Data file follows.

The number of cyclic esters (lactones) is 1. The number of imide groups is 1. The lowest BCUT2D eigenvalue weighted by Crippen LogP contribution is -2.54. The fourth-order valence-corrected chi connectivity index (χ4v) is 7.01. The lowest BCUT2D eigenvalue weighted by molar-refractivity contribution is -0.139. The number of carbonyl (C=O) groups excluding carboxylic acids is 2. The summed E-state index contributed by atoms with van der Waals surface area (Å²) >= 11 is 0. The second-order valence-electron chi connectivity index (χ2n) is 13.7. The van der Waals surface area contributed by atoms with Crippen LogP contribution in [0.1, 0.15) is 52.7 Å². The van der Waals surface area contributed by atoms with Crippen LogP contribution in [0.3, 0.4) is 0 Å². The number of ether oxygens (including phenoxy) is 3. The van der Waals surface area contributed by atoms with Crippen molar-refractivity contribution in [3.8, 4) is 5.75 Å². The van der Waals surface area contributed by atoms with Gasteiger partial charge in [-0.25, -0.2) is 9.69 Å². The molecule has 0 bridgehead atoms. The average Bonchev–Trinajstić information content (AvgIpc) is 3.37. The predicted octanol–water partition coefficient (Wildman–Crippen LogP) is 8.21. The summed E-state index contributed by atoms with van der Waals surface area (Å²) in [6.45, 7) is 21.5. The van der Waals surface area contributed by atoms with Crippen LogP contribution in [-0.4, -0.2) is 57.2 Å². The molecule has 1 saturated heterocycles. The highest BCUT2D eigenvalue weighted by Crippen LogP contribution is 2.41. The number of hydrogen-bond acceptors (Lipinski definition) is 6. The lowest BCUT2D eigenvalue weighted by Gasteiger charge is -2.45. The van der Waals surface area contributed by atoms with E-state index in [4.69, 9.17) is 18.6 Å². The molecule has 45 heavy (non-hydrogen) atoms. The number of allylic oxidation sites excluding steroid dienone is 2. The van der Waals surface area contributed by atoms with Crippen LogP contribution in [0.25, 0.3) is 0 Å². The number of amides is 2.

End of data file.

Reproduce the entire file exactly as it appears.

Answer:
The number of cyclic esters (lactones) is 1. The number of imide groups is 1. The lowest BCUT2D eigenvalue weighted by Crippen LogP contribution is -2.54. The fourth-order valence-corrected chi connectivity index (χ4v) is 7.01. The lowest BCUT2D eigenvalue weighted by molar-refractivity contribution is -0.139. The number of carbonyl (C=O) groups excluding carboxylic acids is 2. The summed E-state index contributed by atoms with van der Waals surface area (Å²) >= 11 is 0. The second-order valence-electron chi connectivity index (χ2n) is 13.7. The van der Waals surface area contributed by atoms with Crippen LogP contribution in [0.1, 0.15) is 52.7 Å². The van der Waals surface area contributed by atoms with Crippen LogP contribution in [0.3, 0.4) is 0 Å². The number of ether oxygens (including phenoxy) is 3. The van der Waals surface area contributed by atoms with Crippen molar-refractivity contribution in [3.8, 4) is 5.75 Å². The van der Waals surface area contributed by atoms with Gasteiger partial charge in [-0.25, -0.2) is 9.69 Å². The molecule has 0 bridgehead atoms. The average Bonchev–Trinajstić information content (AvgIpc) is 3.37. The predicted octanol–water partition coefficient (Wildman–Crippen LogP) is 8.21. The summed E-state index contributed by atoms with van der Waals surface area (Å²) in [6.45, 7) is 21.5. The van der Waals surface area contributed by atoms with Crippen LogP contribution in [-0.4, -0.2) is 57.2 Å². The molecule has 1 saturated heterocycles. The highest BCUT2D eigenvalue weighted by Crippen LogP contribution is 2.41. The number of hydrogen-bond acceptors (Lipinski definition) is 6. The lowest BCUT2D eigenvalue weighted by Gasteiger charge is -2.45. The van der Waals surface area contributed by atoms with E-state index in [4.69, 9.17) is 18.6 Å². The molecule has 45 heavy (non-hydrogen) atoms. The number of allylic oxidation sites excluding steroid dienone is 2. The van der Waals surface area contributed by atoms with Crippen LogP contribution in [0.25, 0.3) is 0 Å². The number of amides is 2.